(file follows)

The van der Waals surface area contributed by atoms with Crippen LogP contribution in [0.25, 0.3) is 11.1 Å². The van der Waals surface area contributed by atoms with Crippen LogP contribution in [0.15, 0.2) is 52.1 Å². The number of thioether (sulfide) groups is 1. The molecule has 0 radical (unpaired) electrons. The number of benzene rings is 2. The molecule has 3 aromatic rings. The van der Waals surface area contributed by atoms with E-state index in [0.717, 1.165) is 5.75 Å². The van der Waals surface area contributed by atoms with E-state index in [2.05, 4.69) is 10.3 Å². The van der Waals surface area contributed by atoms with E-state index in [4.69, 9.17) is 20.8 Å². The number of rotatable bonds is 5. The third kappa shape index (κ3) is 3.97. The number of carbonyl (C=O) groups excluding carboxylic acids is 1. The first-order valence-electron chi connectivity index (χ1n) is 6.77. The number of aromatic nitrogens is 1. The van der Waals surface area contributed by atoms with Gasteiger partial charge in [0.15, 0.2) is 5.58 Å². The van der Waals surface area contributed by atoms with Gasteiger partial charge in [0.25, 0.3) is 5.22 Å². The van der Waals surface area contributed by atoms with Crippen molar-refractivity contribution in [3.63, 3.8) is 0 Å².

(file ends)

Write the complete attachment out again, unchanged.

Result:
The van der Waals surface area contributed by atoms with Crippen LogP contribution in [0.25, 0.3) is 11.1 Å². The van der Waals surface area contributed by atoms with Crippen LogP contribution in [0.15, 0.2) is 52.1 Å². The number of thioether (sulfide) groups is 1. The molecule has 0 radical (unpaired) electrons. The number of benzene rings is 2. The molecule has 3 aromatic rings. The van der Waals surface area contributed by atoms with E-state index in [0.717, 1.165) is 5.75 Å². The van der Waals surface area contributed by atoms with E-state index in [2.05, 4.69) is 10.3 Å². The van der Waals surface area contributed by atoms with E-state index in [4.69, 9.17) is 20.8 Å². The number of rotatable bonds is 5. The third kappa shape index (κ3) is 3.97. The number of carbonyl (C=O) groups excluding carboxylic acids is 1. The first-order valence-electron chi connectivity index (χ1n) is 6.77. The number of aromatic nitrogens is 1. The van der Waals surface area contributed by atoms with Gasteiger partial charge in [0.15, 0.2) is 5.58 Å². The van der Waals surface area contributed by atoms with Gasteiger partial charge in [0.25, 0.3) is 5.22 Å². The van der Waals surface area contributed by atoms with Crippen molar-refractivity contribution in [3.63, 3.8) is 0 Å².